Connection to Screening and Brief Intervention
Almost 40% of patients with contact information were successfully contacted by Bright Heart Health for screening, brief intervention, and Narcan distribution. Over half of those successfully contacted agreed to further contact.
Connection to Treatment and Detox
*May 2018 is the start of the intervention
**Partial data will be updated when available
To evaluate the utility of this program in connecting patients to treatment, historic EMS records were analyzed for events that would have been referred to BHH, had the program been in place at the time. Through a partnership with Marin County Division of Behavioral Health and Recovery Services (BHRS), it was possible to quantify the proportion of MediCAL eligible individuals identified by the algorithm in historic EMS records who engaged with a treatment provider within 7 days of experiencing a non-fatal opioid overdose. These data were compared to the proportion of MediCAL eligible patients who engaged with a treatment provider within 7 days of experiencing a non-fatal opioid overdose. The findings show a significant difference in accessing treatment before and after program implementation.
Encouraging the use of life-saving naloxone
Naloxone (Narcan®) is a medication that can reverse an opioid overdose and prevent death when it is administered shortly after an overdose. EMS providers are trained to administer naloxone when an overdose is suspected. Marin HHS is leading efforts to distribute naloxone in the community and encourage others to administer the medication in an emergency.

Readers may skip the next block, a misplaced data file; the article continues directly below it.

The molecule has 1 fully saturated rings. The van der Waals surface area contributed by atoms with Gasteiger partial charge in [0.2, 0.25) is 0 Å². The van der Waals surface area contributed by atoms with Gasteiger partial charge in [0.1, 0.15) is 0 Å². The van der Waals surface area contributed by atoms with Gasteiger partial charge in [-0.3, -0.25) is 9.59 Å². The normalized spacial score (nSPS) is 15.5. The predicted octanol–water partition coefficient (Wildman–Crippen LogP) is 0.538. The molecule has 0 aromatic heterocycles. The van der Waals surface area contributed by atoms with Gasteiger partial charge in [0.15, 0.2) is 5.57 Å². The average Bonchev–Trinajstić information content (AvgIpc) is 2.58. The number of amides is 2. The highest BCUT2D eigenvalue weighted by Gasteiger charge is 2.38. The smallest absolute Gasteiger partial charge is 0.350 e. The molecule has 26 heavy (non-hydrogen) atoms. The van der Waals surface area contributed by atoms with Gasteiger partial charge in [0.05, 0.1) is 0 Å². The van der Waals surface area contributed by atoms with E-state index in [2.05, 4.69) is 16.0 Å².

By equipping police
officers, family members, friends, and bystanders with naloxone and appropriate
training, more lives can be saved from potentially fatal opioid overdoses.
RxSafe Marin has prioritized distribution of naloxone throughout the community. Increasing every year, more victims of overdose are rescued by non-emergency medical service professional prior to the arrived of the ambulance.
Note: The cases in this section were from suspected opioid overdose calls between 2015-2018.
Weighing program costs and benefits to evaluate impact
A cost-effectiveness analysis was conducted to evaluate this EMS Outreach and Treatment Program in comparison to the Standard of Care (passive treatment seeking or referral through standard channels). All costs were from the perspective of those accrued by Marin County and included costs associated with drug poisoning hospitalizations, EMS visits, incarceration, opioid use disorder treatment, and staff time to run the program. The incremental cost effectiveness ratio (ICER) is a ratio of the difference in costs to the difference in effectiveness between two interventions. The ICER was used to summarize the cost per life-year saved for the EMS Outreach and Treatment Program in comparison to the standard of care.
The EMS Outreach and Treatment Program was found to be highly cost-effective, resulting in only $1,387 spent per life-year-saved. In the US, less than $50,000 spent per life-year saved is considered to be cost-effective. (4)
2. California Opioid Overdose Surveillance Dashboard [https://discovery.cdph.ca.gov/CDIC/ODdash/]
3. Substance Abuse and Mental Health Services Administration [https://www.samhsa.gov/capt/sites/default/files/capt_resource/risk-factor-mapping-tool.pdf]. Accessed on: 2/1/2019.
4. Dubois RW. Cost-effectiveness thresholds in the USA: Are they coming? Are they already here? J Comp Eff Res. 2016;5(1):9-11. doi:10.2217/cer.15.50.